Knitting magic loop - a tutorial by La Visch Designs

11. Continue steps 6 to 10 for each round as described in your pattern.

Knitting magic loop - a tutorial by La Visch Designs

And that’s all there is to it!

After a couple of rounds the work will look something like this:

Knitting magic loop - a tutorial by La Visch Designs

Knitting a “round” flat before joining in the round, as I described in step 1? Don’t forget to use the yarn tail to sew it closed when finishing your project.

Knitting magic loop - a tutorial by La Visch Designs

But what about laddering?

Laddering is nothing more than that the stitches are pulling apart a little, if it happens it’s usually where you switch from one needle to the other. As described with step 6, it really cuts down on laddering if you tighten the second stitch when working the stitches on each needle.

The material of the cable of your circulars, however, also has a great influence. The stiffer the cable the more resistant it will be to being fold in half to accommodate magic loop knitting. This means that with a very stiff cable it will actively push apart the stitches on the ends of both needles. The same issue may happen if you’re using a circular needle that is too short. I like my circs to be at least 80 cm / 32 inches. Do try out for yourself what length hits the sweet spot for you!

27 Mar

tutorial – Kitchener stitch: grafting stockinette

Tutorial Kitchener stitch: grafting stockinette

Disclosure: This post contains affiliate links. This means that at no extra cost to you, I may receive a commission if you purchase something through these links. I’ve indicated these links with an *.

It seems there are 2 distinct camps when it concerns the Kitchener stitch: either you love it or you hate it. Personally, I don’t really understand the hubbub around this technique, it’s a very useful one in certain situations. One just has to know how to do it. And that’s where this tutorial comes in!

But first: what is Kitchener stitch? It’s a method of grafting two sets of live stitches together in an invisible way. It’s often used to seamlessly close the toes of topdown socks, for example. The “seam”, so to speak, is really a new row of stitches that you create using a yarn needle. To do so, the needle is passed throught the live stitches of the pieces of knitting to be joined, in a similar manner similar as the direction in which a knitting needle is inserted within a stitch. This can be purlwise or knitwise.

Materials used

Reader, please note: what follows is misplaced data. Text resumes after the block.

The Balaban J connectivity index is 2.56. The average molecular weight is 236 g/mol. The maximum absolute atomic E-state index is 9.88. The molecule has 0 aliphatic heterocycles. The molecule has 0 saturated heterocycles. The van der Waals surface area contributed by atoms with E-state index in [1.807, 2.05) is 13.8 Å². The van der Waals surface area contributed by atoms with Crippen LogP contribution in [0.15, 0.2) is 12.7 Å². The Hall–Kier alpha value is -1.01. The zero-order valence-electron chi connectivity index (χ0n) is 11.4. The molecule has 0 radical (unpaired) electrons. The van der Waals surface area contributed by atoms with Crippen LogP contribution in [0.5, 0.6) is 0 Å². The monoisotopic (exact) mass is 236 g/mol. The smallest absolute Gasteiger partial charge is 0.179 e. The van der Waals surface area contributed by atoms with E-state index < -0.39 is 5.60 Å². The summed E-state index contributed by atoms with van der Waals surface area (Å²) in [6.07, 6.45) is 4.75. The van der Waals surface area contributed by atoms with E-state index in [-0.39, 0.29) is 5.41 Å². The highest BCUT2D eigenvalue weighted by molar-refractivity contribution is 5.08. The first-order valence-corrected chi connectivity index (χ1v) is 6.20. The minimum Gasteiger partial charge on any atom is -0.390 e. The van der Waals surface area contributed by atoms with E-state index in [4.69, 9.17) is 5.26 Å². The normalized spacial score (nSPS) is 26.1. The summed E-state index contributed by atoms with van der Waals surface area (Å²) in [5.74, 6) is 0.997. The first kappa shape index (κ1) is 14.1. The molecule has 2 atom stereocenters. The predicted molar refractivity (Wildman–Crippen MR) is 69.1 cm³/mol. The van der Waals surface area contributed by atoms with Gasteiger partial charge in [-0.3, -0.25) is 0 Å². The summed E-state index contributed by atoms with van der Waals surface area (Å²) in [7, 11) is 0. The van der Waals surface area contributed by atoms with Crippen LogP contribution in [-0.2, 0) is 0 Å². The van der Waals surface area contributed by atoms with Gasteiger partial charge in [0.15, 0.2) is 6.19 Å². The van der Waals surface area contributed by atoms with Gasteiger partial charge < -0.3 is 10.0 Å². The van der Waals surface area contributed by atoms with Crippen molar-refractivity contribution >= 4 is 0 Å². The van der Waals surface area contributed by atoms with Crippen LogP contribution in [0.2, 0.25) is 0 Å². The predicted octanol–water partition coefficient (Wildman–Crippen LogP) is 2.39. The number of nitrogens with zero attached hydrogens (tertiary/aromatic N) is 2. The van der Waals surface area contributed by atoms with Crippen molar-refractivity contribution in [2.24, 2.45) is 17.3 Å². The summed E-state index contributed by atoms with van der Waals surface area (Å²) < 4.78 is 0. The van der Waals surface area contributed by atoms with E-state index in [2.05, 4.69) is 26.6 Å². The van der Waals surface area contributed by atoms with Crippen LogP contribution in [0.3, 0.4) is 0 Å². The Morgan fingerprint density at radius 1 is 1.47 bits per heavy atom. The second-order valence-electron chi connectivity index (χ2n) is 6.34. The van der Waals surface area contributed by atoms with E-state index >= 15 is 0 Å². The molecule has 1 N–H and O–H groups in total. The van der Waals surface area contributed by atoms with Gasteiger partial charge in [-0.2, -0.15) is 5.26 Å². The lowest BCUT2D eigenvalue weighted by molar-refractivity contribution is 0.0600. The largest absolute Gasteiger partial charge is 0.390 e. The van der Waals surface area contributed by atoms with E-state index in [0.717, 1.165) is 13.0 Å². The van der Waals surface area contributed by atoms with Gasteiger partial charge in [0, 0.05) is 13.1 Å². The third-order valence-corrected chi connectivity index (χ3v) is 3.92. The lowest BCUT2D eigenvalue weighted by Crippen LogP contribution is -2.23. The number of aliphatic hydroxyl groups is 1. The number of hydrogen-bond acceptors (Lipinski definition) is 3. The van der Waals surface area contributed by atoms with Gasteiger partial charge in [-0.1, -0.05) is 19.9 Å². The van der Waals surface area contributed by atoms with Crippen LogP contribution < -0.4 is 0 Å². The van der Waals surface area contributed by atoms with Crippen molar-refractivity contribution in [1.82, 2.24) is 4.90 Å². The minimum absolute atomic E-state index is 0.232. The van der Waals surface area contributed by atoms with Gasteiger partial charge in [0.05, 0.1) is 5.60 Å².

Yarn: * Paintbox Yarns Simply DK, a good value, good quality 100% acrylic yarn, here in the colors 155 Vintage Pink for the swatches and 125 Spearmint Green for the Kitchener stitch.

Darning needle: * Hiya Hiya Darn It Yarn Needle, or any other tapestry needle, threaded with yarn.

Working Kitchener stitch to graft stockinette step by step

Before we start, we have to make sure that the two pieces of stockinette fabric that we will be grafting together, each have the same number of stitches.

Set-up

1.To start, we hold the two needles containing the live stitches parallel to eachother, with the wrong sides of the fabric facing inside and the right sides facing outside.

Tutorial Kitchener stitch: grafting stockinette

2. Take your darning needle and pass it purlwise through the first stitch on the front needle. Pull the yarn through, while leaving the stitch on the needle.

Tutorial Kitchener stitch: grafting stockinette

3. Next, thread the darning needle knitwise through the first stitch on the back needle. Again, pull the yarn through, while leaving the stitch on the needle.

Tutorial Kitchener stitch: grafting stockinette

Repeat

1. Front needle: Pass the darning needle knitwise through the first stitch of the front needle. Pull the yarn through and slip the stitch off the needle. The below picture shows how it looks after the stitch has been dropped.

Tutorial Kitchener stitch: grafting stockinette

2. Front needle: Next, thread the darning needle purlwise through the second stitch on the front needle. Leave the stitch on the needle and pull the yarn through.

Tutorial Kitchener stitch: grafting stockinette

3. Back needle: Pass the darning needle purlwise through the first stitch of the back needle. Pull the yarn through and slip the stitch off the needle. Again, the picture shows how it looks after the stitch has been dropped off.

Tutorial Kitchener stitch: grafting stockinette